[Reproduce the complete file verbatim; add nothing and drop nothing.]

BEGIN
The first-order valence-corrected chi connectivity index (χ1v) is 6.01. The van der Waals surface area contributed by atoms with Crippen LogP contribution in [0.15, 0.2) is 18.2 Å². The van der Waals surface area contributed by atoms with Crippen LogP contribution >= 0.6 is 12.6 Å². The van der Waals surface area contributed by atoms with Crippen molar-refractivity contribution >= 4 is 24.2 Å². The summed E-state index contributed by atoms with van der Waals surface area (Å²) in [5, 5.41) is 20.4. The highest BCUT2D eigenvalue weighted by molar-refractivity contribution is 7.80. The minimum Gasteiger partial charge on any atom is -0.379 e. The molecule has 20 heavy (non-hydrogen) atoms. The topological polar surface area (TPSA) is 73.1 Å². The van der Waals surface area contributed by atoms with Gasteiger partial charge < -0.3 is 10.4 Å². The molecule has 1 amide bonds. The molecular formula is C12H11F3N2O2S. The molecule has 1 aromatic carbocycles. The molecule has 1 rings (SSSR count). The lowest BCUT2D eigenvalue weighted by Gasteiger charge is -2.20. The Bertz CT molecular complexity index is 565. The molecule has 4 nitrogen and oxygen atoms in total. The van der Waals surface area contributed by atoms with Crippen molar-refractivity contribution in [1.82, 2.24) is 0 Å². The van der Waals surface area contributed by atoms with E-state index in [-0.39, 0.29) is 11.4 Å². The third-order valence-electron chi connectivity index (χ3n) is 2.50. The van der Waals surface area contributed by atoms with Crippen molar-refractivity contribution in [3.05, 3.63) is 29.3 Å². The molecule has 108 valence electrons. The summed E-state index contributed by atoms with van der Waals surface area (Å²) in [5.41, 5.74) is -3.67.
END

The first-order valence-corrected chi connectivity index (χ1v) is 6.01. The van der Waals surface area contributed by atoms with Crippen LogP contribution in [0.15, 0.2) is 18.2 Å². The van der Waals surface area contributed by atoms with Crippen LogP contribution >= 0.6 is 12.6 Å². The van der Waals surface area contributed by atoms with Crippen molar-refractivity contribution >= 4 is 24.2 Å². The summed E-state index contributed by atoms with van der Waals surface area (Å²) in [5, 5.41) is 20.4. The highest BCUT2D eigenvalue weighted by molar-refractivity contribution is 7.80. The minimum Gasteiger partial charge on any atom is -0.379 e. The molecule has 20 heavy (non-hydrogen) atoms. The topological polar surface area (TPSA) is 73.1 Å². The van der Waals surface area contributed by atoms with Gasteiger partial charge < -0.3 is 10.4 Å². The molecule has 1 amide bonds. The molecular formula is C12H11F3N2O2S. The molecule has 1 aromatic carbocycles. The molecule has 1 rings (SSSR count). The lowest BCUT2D eigenvalue weighted by Gasteiger charge is -2.20. The Bertz CT molecular complexity index is 565. The molecule has 4 nitrogen and oxygen atoms in total. The van der Waals surface area contributed by atoms with Crippen molar-refractivity contribution in [1.82, 2.24) is 0 Å². The van der Waals surface area contributed by atoms with E-state index in [-0.39, 0.29) is 11.4 Å². The third-order valence-electron chi connectivity index (χ3n) is 2.50. The van der Waals surface area contributed by atoms with Crippen molar-refractivity contribution in [3.05, 3.63) is 29.3 Å². The molecule has 108 valence electrons. The summed E-state index contributed by atoms with van der Waals surface area (Å²) in [5.41, 5.74) is -3.67.